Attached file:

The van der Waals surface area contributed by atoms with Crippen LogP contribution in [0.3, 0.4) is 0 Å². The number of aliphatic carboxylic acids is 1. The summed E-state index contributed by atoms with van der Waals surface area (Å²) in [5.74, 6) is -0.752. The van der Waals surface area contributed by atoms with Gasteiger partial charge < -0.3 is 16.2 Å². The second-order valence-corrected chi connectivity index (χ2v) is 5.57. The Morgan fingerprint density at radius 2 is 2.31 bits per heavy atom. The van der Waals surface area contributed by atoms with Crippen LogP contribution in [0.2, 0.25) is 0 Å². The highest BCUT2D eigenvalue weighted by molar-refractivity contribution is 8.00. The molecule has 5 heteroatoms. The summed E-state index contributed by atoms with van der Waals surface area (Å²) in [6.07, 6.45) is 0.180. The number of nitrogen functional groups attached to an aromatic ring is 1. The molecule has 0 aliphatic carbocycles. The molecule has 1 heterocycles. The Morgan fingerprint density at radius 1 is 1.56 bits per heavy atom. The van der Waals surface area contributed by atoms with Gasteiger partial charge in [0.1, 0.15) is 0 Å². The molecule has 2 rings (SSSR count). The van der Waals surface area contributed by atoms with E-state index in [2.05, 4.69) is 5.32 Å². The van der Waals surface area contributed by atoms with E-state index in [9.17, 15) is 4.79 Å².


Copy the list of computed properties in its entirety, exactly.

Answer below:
The van der Waals surface area contributed by atoms with Crippen LogP contribution in [0.3, 0.4) is 0 Å². The number of aliphatic carboxylic acids is 1. The summed E-state index contributed by atoms with van der Waals surface area (Å²) in [5.74, 6) is -0.752. The van der Waals surface area contributed by atoms with Gasteiger partial charge < -0.3 is 16.2 Å². The second-order valence-corrected chi connectivity index (χ2v) is 5.57. The Morgan fingerprint density at radius 2 is 2.31 bits per heavy atom. The van der Waals surface area contributed by atoms with Crippen LogP contribution in [0.2, 0.25) is 0 Å². The highest BCUT2D eigenvalue weighted by molar-refractivity contribution is 8.00. The molecule has 5 heteroatoms. The summed E-state index contributed by atoms with van der Waals surface area (Å²) in [6.07, 6.45) is 0.180. The number of nitrogen functional groups attached to an aromatic ring is 1. The molecule has 0 aliphatic carbocycles. The molecule has 1 heterocycles. The Morgan fingerprint density at radius 1 is 1.56 bits per heavy atom. The van der Waals surface area contributed by atoms with Gasteiger partial charge in [0.1, 0.15) is 0 Å². The molecule has 2 rings (SSSR count). The van der Waals surface area contributed by atoms with E-state index in [2.05, 4.69) is 5.32 Å². The van der Waals surface area contributed by atoms with E-state index in [9.17, 15) is 4.79 Å².